Back from the Park

The one advantage to having my internal clock still be set a few hours early is that waking up to hike at 6:30 a.m. is not a problem. By eight Claude and I had already gone a few kilometers and were well on our way to the first big rock of what would be a long day of hiking. We hiked 4.4km up to a giant rock face, with an elevation change of 873m. Most of this was in the last kilometer. (You have to hate that I just switched to metric, but it is what is used everywhere else, so why fight a better system?) At the top a Korean offered me a piece of candy, and I thanked him in Korean, which made his day. He then offered me some hot tea that he was drinking with his family, I declined, again in Korean, and he was ecstatic. I saw him again on the hike down, and he bought me some peanut and rice candy that you see in my hand. A poor man’s PowerBar.
After the first climb, we got tickets to the cable car, which had been closed in the early morning due to high winds. (They almost knocked me off a cliff, they were incredible.) We then hiked a few more kilometers to a waterfall and back before heading up the cable car to the most amazing view I have ever seen in my life to date. Click on image to see the panorama in a larger scale. It is breathtaking.
Seoraksan Range
Seoraksan National Park Range

Wow, so there is not internet access in the mountains other than when the
landlady sneaks you onto her computer when her husband is not looking. It
turns out that that is what the youth hostel lady did when she let me on
the first time because her husband would have none of it.
Don’t worry mom and dad, I’m still alive. I have about 150 more pictures to upload when I get some time online.

On the way to the Park

Yesterday was all about traveling and fighting jet lag. It was time for me to leave Nathan and Rachel’s place and head out on my own. Due to a combination of jet lag and the effects of the previous night, I wasnn’t feeling so great and really just wanted a place to go to sleep for a while. I was ready to leave Seoul as well, for as interesting as it was, it was a huge city, and I wanted to see the rest of the country. I made my way to the nearest bus station, which was about a 30 min walk, and with the help of a security guard who could tell I had no idea what was going on, I bought a ticket to Chuncheon . It is a smaller city, with a population of only 240,000. When I arrived, it was already dark, and I just needed some food, and a place to sleep. I walked down the street from the bus station and saw several buildings that were motels in a line. I stopped in the first one, and found it to be w39,000 per night, and decorated in an ultra modern, sharp edges everywhere , all glass and doors that retract into the wall theme. Not for me. The next motel I walked into was much better, with wood, an nice lady at the front desk who was so thrilled to see me that she called a friend out and we spent a few minutes having fun trying to communicate what I wanted. We eventually made it clear that I wanted a small, cheap room, and I wanted to pay by credit card. As I was walking away, she gave me a free toothbrush. When Koreans want to give something free to a foreigner, they give it, and say “Service, service.” This is true of toothbrushes, flaming 151 shots, and many other things. Being a foreign traveler here is difficult because of the language barrier, but the Koreans are extremely willing to help in anyway that they can.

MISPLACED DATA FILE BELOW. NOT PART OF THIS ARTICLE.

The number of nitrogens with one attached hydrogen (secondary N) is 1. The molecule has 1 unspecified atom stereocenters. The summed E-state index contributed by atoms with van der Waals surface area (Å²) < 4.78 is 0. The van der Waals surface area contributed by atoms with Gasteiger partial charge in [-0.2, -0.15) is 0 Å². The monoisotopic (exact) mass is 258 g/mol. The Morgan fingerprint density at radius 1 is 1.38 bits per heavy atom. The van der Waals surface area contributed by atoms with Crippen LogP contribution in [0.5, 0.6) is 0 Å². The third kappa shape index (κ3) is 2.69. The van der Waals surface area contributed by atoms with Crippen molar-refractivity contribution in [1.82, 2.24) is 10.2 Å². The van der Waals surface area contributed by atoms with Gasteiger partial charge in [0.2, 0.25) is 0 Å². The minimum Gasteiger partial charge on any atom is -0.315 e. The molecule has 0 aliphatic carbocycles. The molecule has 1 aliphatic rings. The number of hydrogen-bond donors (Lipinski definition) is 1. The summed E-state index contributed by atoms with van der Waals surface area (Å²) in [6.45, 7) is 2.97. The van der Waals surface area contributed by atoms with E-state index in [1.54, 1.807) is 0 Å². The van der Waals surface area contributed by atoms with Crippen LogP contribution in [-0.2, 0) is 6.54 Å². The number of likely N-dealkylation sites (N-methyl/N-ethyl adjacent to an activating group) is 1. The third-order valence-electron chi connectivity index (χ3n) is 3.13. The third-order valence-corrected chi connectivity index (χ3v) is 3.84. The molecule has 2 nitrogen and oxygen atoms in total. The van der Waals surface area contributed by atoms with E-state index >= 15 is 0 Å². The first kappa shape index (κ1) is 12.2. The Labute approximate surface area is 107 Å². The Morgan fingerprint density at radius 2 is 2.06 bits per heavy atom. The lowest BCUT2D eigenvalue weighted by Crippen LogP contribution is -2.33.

I am currently struggling with the food a little. Everything is spicy, and nothing is plain. This is all well and good, but sometimes you just want to eat a meal, and not still be tasting it an hour later every time you burp. I bought a pack of assorted cereal at the E-mart, which is Korea’s version of Wal-mart on crack. Three stories, everything you can imagine, and extremely helpful people at the end of every isle to make sure you get what you want and thee place stays looking orderly. By orderly I mean the second I took the box off the shelf, there was a tiny Korean woman running towards me who jumped up as high as she could to grab a box off the top shelf and put it in the middle where I had disturbed the geometric precision of her stacking. They also give out samples of everything, including wine, in the store. I almost had a full meal while I was shopping.

I left Chuncheon pretty early and took a 10:30 bus ride to Sokchu, about 3 hours away. No help needed this time in buying the ticket, just in finding where the actual bus left from. In the process I have now learned the difference between the Korean letters for ?eat?and ?latform.?I am obviously a stupid American because I did not know this when I bought my ticket, or so the bus driver of the first bus I tried to get on thought. I wandered around Sokcho for a while, went and saw the beach there, which is the beach to what the Koreans call the East Sea, but the rest of the world knows it as the Sea of Japan. (Koreans hate Japan and avoid having anything to do with it, at least culturally, financial dealings are another matter.) I caught a w1000 (approx USD $1.00) bus ride up to the entrance of the Seoraksan National Park where I checked into the Mt. Soerak Youth Hostel. After the usual pantomiming and broken Korean / broken English conversation, I had a share room for w20,000 a night. A great deal in this very popular tourist destination. Originally the room was mine alone, but there were two bunks, and one of them was soon occupied by Claude, a well traveled older man from Belgium. He spoke a decent amount of English, and it was great to talk to someone in English again, even if we had to figure out what we were trying to say some of the time. Claude and I had the same game plan, to stay here tonight, then wake up early and start hiking. This meant that we both had to get the trail maps before the park office shut down for the night, so we headed out and walked to the office, then farther towards the entrance to the park to see the sun set over the mountains.